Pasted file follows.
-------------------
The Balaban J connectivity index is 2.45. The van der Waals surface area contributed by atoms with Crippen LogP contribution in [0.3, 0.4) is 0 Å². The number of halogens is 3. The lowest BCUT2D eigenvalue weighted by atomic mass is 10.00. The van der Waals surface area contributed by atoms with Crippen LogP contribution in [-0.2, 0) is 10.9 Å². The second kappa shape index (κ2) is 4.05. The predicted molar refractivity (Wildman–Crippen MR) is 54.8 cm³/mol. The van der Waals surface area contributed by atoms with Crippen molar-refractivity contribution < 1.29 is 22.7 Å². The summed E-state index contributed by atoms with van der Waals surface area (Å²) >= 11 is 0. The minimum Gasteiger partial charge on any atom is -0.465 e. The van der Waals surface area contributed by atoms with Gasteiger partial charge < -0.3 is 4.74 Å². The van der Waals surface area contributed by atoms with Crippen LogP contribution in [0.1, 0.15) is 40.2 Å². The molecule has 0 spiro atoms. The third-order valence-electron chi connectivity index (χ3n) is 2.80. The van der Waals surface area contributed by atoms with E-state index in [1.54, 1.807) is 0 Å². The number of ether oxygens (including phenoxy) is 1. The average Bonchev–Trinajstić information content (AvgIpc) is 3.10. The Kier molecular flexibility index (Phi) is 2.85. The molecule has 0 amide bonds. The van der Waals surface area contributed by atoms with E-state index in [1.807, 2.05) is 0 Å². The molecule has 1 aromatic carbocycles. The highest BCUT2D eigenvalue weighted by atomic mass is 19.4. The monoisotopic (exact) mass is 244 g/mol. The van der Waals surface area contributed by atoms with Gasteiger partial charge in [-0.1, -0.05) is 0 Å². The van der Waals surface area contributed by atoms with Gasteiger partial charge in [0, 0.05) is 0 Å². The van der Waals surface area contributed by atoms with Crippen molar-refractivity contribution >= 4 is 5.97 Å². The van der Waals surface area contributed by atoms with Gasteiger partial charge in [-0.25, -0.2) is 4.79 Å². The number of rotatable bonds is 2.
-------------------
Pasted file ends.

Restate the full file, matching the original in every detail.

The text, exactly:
The Balaban J connectivity index is 2.45. The van der Waals surface area contributed by atoms with Crippen LogP contribution in [0.3, 0.4) is 0 Å². The number of halogens is 3. The lowest BCUT2D eigenvalue weighted by atomic mass is 10.00. The van der Waals surface area contributed by atoms with Crippen LogP contribution in [-0.2, 0) is 10.9 Å². The second kappa shape index (κ2) is 4.05. The predicted molar refractivity (Wildman–Crippen MR) is 54.8 cm³/mol. The van der Waals surface area contributed by atoms with Crippen molar-refractivity contribution < 1.29 is 22.7 Å². The summed E-state index contributed by atoms with van der Waals surface area (Å²) >= 11 is 0. The minimum Gasteiger partial charge on any atom is -0.465 e. The van der Waals surface area contributed by atoms with Gasteiger partial charge < -0.3 is 4.74 Å². The van der Waals surface area contributed by atoms with Crippen LogP contribution in [0.1, 0.15) is 40.2 Å². The molecule has 0 spiro atoms. The third-order valence-electron chi connectivity index (χ3n) is 2.80. The van der Waals surface area contributed by atoms with E-state index in [1.54, 1.807) is 0 Å². The number of ether oxygens (including phenoxy) is 1. The average Bonchev–Trinajstić information content (AvgIpc) is 3.10. The Kier molecular flexibility index (Phi) is 2.85. The molecule has 0 amide bonds. The van der Waals surface area contributed by atoms with E-state index in [1.807, 2.05) is 0 Å². The molecule has 1 aromatic carbocycles. The highest BCUT2D eigenvalue weighted by atomic mass is 19.4. The monoisotopic (exact) mass is 244 g/mol. The van der Waals surface area contributed by atoms with Gasteiger partial charge in [-0.1, -0.05) is 0 Å². The van der Waals surface area contributed by atoms with Gasteiger partial charge in [0, 0.05) is 0 Å². The van der Waals surface area contributed by atoms with Crippen molar-refractivity contribution >= 4 is 5.97 Å². The van der Waals surface area contributed by atoms with Gasteiger partial charge in [-0.25, -0.2) is 4.79 Å². The number of rotatable bonds is 2.